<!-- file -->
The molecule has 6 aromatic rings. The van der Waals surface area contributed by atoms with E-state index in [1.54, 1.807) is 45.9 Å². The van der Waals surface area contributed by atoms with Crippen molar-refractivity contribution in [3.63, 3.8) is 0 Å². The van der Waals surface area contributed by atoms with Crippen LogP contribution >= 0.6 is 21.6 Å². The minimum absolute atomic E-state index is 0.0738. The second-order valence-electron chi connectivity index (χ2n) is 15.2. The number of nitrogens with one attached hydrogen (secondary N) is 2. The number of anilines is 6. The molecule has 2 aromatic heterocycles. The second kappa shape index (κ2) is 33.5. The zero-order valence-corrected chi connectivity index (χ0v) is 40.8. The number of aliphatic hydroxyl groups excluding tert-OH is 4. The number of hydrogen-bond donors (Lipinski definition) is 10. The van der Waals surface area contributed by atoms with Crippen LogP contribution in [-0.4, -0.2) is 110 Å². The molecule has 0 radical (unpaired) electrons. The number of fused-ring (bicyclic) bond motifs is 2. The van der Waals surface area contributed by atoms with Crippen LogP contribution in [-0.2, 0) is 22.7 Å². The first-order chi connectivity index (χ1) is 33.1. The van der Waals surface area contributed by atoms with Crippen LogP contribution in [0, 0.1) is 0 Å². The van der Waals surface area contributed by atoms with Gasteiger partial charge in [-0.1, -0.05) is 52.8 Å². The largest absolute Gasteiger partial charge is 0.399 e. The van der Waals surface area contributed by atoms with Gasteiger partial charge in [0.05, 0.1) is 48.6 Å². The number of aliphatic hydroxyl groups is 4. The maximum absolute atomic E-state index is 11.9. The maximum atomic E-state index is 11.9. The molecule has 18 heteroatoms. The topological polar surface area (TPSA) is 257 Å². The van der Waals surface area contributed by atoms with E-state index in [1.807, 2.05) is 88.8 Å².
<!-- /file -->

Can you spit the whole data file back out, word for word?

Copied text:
The molecule has 6 aromatic rings. The van der Waals surface area contributed by atoms with E-state index in [1.54, 1.807) is 45.9 Å². The van der Waals surface area contributed by atoms with Crippen molar-refractivity contribution in [3.63, 3.8) is 0 Å². The van der Waals surface area contributed by atoms with Crippen LogP contribution >= 0.6 is 21.6 Å². The minimum absolute atomic E-state index is 0.0738. The second-order valence-electron chi connectivity index (χ2n) is 15.2. The number of nitrogens with one attached hydrogen (secondary N) is 2. The number of anilines is 6. The molecule has 2 aromatic heterocycles. The second kappa shape index (κ2) is 33.5. The zero-order valence-corrected chi connectivity index (χ0v) is 40.8. The number of aliphatic hydroxyl groups excluding tert-OH is 4. The number of hydrogen-bond donors (Lipinski definition) is 10. The van der Waals surface area contributed by atoms with Crippen LogP contribution in [-0.4, -0.2) is 110 Å². The molecule has 0 radical (unpaired) electrons. The number of fused-ring (bicyclic) bond motifs is 2. The van der Waals surface area contributed by atoms with Crippen LogP contribution in [-0.2, 0) is 22.7 Å². The first-order chi connectivity index (χ1) is 33.1. The van der Waals surface area contributed by atoms with Crippen LogP contribution in [0, 0.1) is 0 Å². The van der Waals surface area contributed by atoms with Gasteiger partial charge in [-0.1, -0.05) is 52.8 Å². The largest absolute Gasteiger partial charge is 0.399 e. The van der Waals surface area contributed by atoms with Gasteiger partial charge in [0.05, 0.1) is 48.6 Å². The number of aliphatic hydroxyl groups is 4. The maximum absolute atomic E-state index is 11.9. The maximum atomic E-state index is 11.9. The molecule has 18 heteroatoms. The topological polar surface area (TPSA) is 257 Å². The van der Waals surface area contributed by atoms with E-state index in [1.807, 2.05) is 88.8 Å².